The familiar sight of cow torsos slowly turning on rotisseries in front of Phnom Penh’s restaurants and beer gardens will soon be a distant memory if government officials have their way.
Heng Chivoan/Phnom Penh Post
A cow is spit-roasted outside a restaurant near Kandal market in Phnom Penh yesterday.
As of yesterday, however, owners of outdoor dining establishments in the capital were continuing to grill cows in front of their shops despite a notification issued by the Council of Ministers last month that advised people not to grill cows publicly or openly at restaurants and markets.
The notification, signed on January 10 by Council of Ministers secretary of state Sim Vanna, states that grilling cows in public or in front of shops displayed a “cruel activity” which was in contravention of Buddhist principles of non-violence.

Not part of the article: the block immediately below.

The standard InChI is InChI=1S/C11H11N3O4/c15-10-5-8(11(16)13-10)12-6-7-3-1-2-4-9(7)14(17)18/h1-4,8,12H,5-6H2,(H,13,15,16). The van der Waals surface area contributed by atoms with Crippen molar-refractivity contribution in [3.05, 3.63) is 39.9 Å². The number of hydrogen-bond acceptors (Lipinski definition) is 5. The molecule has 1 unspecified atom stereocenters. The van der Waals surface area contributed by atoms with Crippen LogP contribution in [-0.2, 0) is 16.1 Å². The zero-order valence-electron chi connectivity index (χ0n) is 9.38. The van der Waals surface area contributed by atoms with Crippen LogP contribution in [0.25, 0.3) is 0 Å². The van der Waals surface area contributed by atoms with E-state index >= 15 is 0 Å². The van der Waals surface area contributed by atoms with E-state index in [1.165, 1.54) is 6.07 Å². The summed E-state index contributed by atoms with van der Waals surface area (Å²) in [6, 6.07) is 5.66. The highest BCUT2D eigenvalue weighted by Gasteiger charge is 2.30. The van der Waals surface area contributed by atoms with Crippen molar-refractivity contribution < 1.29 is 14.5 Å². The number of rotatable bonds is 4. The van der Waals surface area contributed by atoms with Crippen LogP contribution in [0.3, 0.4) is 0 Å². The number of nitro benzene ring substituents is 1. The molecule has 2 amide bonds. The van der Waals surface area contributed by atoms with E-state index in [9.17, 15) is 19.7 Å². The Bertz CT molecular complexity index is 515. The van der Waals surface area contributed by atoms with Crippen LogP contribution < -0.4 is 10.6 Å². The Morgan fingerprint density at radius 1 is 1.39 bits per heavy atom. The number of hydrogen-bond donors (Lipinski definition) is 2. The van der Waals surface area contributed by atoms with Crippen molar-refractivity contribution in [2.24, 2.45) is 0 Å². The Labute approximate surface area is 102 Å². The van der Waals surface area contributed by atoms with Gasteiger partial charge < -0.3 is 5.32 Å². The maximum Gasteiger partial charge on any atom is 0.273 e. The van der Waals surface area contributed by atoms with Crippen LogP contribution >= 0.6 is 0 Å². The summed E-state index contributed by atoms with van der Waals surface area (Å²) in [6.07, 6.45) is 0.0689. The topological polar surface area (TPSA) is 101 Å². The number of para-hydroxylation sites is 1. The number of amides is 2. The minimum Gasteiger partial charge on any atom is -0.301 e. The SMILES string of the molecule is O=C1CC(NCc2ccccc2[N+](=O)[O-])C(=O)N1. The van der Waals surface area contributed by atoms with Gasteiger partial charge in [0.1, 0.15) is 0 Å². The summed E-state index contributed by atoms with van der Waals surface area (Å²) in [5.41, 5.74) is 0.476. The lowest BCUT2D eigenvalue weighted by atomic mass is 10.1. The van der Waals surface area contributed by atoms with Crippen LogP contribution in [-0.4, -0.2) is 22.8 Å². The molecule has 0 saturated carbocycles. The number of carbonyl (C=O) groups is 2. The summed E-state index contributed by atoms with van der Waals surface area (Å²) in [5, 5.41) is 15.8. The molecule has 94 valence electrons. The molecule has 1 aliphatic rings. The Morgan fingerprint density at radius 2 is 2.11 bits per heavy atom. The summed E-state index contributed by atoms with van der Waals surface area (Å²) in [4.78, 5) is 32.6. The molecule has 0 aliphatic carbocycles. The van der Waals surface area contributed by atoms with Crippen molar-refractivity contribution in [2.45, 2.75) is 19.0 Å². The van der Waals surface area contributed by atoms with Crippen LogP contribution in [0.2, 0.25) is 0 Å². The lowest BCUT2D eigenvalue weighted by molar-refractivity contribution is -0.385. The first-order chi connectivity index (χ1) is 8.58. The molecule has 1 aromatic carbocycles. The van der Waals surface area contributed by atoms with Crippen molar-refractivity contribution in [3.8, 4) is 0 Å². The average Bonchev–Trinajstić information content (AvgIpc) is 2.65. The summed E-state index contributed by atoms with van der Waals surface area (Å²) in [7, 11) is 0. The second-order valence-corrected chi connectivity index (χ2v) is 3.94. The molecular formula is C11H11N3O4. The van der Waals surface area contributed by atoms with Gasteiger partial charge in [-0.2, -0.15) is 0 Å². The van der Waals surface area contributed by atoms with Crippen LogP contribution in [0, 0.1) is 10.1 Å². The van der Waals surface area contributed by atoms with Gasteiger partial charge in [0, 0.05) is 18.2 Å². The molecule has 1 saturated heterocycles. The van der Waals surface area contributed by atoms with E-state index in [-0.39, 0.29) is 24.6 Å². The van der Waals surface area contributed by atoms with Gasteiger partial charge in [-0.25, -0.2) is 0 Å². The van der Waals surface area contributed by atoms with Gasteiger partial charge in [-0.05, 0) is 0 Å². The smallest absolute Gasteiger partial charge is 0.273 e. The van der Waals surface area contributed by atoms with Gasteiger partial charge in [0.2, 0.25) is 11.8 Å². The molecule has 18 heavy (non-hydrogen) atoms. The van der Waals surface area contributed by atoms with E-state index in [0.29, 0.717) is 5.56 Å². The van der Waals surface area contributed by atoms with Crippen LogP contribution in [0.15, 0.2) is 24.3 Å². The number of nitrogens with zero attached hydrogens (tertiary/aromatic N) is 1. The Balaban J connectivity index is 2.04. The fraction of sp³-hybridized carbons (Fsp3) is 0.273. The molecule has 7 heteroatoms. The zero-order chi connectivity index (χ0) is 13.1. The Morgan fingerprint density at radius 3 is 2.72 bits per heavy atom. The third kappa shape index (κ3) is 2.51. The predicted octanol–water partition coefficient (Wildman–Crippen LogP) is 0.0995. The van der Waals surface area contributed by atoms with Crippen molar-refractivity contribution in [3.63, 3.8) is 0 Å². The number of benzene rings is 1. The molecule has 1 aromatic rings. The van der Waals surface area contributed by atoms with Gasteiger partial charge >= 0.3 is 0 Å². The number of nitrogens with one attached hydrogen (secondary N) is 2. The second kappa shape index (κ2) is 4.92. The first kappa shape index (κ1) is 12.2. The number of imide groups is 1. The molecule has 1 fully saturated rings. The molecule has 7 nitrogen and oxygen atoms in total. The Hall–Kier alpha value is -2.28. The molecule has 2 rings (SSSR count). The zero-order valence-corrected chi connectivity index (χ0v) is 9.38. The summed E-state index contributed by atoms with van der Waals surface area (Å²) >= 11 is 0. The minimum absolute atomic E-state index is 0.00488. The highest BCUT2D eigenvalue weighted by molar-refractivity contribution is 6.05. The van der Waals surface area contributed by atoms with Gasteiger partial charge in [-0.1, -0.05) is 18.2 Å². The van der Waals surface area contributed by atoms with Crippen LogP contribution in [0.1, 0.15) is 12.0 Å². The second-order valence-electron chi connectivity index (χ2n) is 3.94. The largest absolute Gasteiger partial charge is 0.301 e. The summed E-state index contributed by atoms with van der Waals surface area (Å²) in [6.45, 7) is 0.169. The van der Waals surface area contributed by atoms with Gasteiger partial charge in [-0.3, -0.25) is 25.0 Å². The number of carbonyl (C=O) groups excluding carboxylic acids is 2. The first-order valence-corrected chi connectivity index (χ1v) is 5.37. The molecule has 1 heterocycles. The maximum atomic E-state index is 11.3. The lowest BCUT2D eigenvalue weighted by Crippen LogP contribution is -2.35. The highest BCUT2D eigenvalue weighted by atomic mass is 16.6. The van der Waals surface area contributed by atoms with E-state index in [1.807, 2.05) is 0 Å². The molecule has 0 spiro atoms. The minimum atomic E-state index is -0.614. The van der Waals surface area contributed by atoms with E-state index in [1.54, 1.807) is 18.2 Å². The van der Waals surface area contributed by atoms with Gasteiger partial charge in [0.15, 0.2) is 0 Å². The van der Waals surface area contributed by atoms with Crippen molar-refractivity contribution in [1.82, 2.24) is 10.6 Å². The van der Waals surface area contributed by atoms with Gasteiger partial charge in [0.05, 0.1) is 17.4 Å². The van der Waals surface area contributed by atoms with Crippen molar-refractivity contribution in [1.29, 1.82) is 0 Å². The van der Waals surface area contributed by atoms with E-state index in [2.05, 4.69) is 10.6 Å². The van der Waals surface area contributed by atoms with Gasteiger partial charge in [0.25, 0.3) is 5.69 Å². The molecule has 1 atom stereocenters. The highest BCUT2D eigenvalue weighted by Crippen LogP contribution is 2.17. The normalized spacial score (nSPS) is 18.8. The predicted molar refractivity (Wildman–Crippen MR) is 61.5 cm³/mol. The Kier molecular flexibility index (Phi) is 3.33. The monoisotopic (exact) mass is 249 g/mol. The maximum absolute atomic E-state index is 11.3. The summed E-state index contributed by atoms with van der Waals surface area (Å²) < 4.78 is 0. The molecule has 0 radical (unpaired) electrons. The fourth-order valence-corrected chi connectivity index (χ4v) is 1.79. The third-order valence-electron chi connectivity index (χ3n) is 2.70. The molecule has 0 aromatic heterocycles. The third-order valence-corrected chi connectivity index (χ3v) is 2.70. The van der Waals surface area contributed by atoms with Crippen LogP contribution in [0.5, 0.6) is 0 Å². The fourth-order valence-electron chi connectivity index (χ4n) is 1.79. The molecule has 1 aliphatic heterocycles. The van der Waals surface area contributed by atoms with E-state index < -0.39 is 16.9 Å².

Staff at several restaurants near Wat Odnalom pagoda told the Post they had received information from local authorities about the notice and observed it for several days, before reinstating the cows outside due to concerns that it would hurt their business.
“It is complicated and it will affect our business,” said one staff member who asked not to be named.
“In less than a week, we lost a lot of guests. If they don’t see the cow grill, they don’t come. Grilled cow seems like a very popular food among our guests.”
The notification from the Council of Ministers was issued after a congress in Phnom Penh in December at which Buddhist monks requested that the government take action on the grilling of cows in public streets.